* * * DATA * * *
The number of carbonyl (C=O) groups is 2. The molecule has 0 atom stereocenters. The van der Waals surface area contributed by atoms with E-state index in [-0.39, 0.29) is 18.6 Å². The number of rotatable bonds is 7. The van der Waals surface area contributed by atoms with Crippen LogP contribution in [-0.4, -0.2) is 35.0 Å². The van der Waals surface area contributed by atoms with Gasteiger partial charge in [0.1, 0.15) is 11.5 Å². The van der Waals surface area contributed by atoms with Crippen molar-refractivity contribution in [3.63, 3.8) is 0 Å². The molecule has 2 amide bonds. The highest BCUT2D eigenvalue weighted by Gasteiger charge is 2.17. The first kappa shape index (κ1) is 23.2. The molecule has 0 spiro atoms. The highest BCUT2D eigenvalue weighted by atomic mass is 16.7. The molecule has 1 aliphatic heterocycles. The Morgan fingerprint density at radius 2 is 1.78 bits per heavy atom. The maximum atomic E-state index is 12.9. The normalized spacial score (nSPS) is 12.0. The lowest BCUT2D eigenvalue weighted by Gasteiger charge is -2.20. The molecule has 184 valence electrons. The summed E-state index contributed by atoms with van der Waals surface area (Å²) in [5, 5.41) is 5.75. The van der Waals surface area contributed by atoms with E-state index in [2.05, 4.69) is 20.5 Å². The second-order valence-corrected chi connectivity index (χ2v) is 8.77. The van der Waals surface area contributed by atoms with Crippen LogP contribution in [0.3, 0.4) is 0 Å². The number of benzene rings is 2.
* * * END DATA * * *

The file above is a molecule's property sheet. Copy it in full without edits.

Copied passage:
The number of carbonyl (C=O) groups is 2. The molecule has 0 atom stereocenters. The van der Waals surface area contributed by atoms with E-state index in [-0.39, 0.29) is 18.6 Å². The number of rotatable bonds is 7. The van der Waals surface area contributed by atoms with Crippen LogP contribution in [-0.4, -0.2) is 35.0 Å². The van der Waals surface area contributed by atoms with Gasteiger partial charge in [0.1, 0.15) is 11.5 Å². The van der Waals surface area contributed by atoms with Crippen molar-refractivity contribution in [3.63, 3.8) is 0 Å². The molecule has 2 amide bonds. The highest BCUT2D eigenvalue weighted by Gasteiger charge is 2.17. The first kappa shape index (κ1) is 23.2. The molecule has 0 spiro atoms. The highest BCUT2D eigenvalue weighted by atomic mass is 16.7. The molecule has 1 aliphatic heterocycles. The Morgan fingerprint density at radius 2 is 1.78 bits per heavy atom. The maximum atomic E-state index is 12.9. The normalized spacial score (nSPS) is 12.0. The lowest BCUT2D eigenvalue weighted by Gasteiger charge is -2.20. The molecule has 184 valence electrons. The summed E-state index contributed by atoms with van der Waals surface area (Å²) in [5, 5.41) is 5.75. The van der Waals surface area contributed by atoms with E-state index in [2.05, 4.69) is 20.5 Å². The second-order valence-corrected chi connectivity index (χ2v) is 8.77. The van der Waals surface area contributed by atoms with Crippen LogP contribution in [0.3, 0.4) is 0 Å². The number of benzene rings is 2.